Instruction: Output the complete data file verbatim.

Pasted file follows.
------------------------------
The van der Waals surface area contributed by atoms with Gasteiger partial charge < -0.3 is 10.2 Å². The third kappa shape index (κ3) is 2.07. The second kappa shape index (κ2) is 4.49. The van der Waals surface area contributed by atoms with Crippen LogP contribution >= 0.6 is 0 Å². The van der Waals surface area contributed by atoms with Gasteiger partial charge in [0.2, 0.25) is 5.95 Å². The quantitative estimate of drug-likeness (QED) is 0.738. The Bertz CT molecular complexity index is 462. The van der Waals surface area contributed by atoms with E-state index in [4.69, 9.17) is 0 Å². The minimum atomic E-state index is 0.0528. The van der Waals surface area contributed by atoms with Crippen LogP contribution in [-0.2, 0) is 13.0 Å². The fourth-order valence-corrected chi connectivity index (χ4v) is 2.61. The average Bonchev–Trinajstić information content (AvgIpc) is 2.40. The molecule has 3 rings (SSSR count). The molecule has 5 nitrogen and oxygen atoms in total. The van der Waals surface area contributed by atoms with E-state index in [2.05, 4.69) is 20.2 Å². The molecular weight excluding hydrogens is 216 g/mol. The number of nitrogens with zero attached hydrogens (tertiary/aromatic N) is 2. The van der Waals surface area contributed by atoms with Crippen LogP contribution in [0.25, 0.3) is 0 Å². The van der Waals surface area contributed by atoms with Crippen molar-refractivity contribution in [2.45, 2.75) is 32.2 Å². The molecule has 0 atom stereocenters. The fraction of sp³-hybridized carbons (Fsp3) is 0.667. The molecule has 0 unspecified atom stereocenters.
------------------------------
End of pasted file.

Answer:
The van der Waals surface area contributed by atoms with Gasteiger partial charge < -0.3 is 10.2 Å². The third kappa shape index (κ3) is 2.07. The second kappa shape index (κ2) is 4.49. The van der Waals surface area contributed by atoms with Crippen LogP contribution >= 0.6 is 0 Å². The van der Waals surface area contributed by atoms with Gasteiger partial charge in [0.2, 0.25) is 5.95 Å². The quantitative estimate of drug-likeness (QED) is 0.738. The Bertz CT molecular complexity index is 462. The van der Waals surface area contributed by atoms with E-state index in [4.69, 9.17) is 0 Å². The minimum atomic E-state index is 0.0528. The van der Waals surface area contributed by atoms with Crippen LogP contribution in [-0.2, 0) is 13.0 Å². The fourth-order valence-corrected chi connectivity index (χ4v) is 2.61. The average Bonchev–Trinajstić information content (AvgIpc) is 2.40. The molecule has 3 rings (SSSR count). The molecule has 5 nitrogen and oxygen atoms in total. The van der Waals surface area contributed by atoms with E-state index in [2.05, 4.69) is 20.2 Å². The molecular weight excluding hydrogens is 216 g/mol. The number of nitrogens with zero attached hydrogens (tertiary/aromatic N) is 2. The van der Waals surface area contributed by atoms with Crippen LogP contribution in [0.25, 0.3) is 0 Å². The van der Waals surface area contributed by atoms with Crippen molar-refractivity contribution in [2.45, 2.75) is 32.2 Å². The molecule has 0 atom stereocenters. The fraction of sp³-hybridized carbons (Fsp3) is 0.667. The molecule has 0 unspecified atom stereocenters.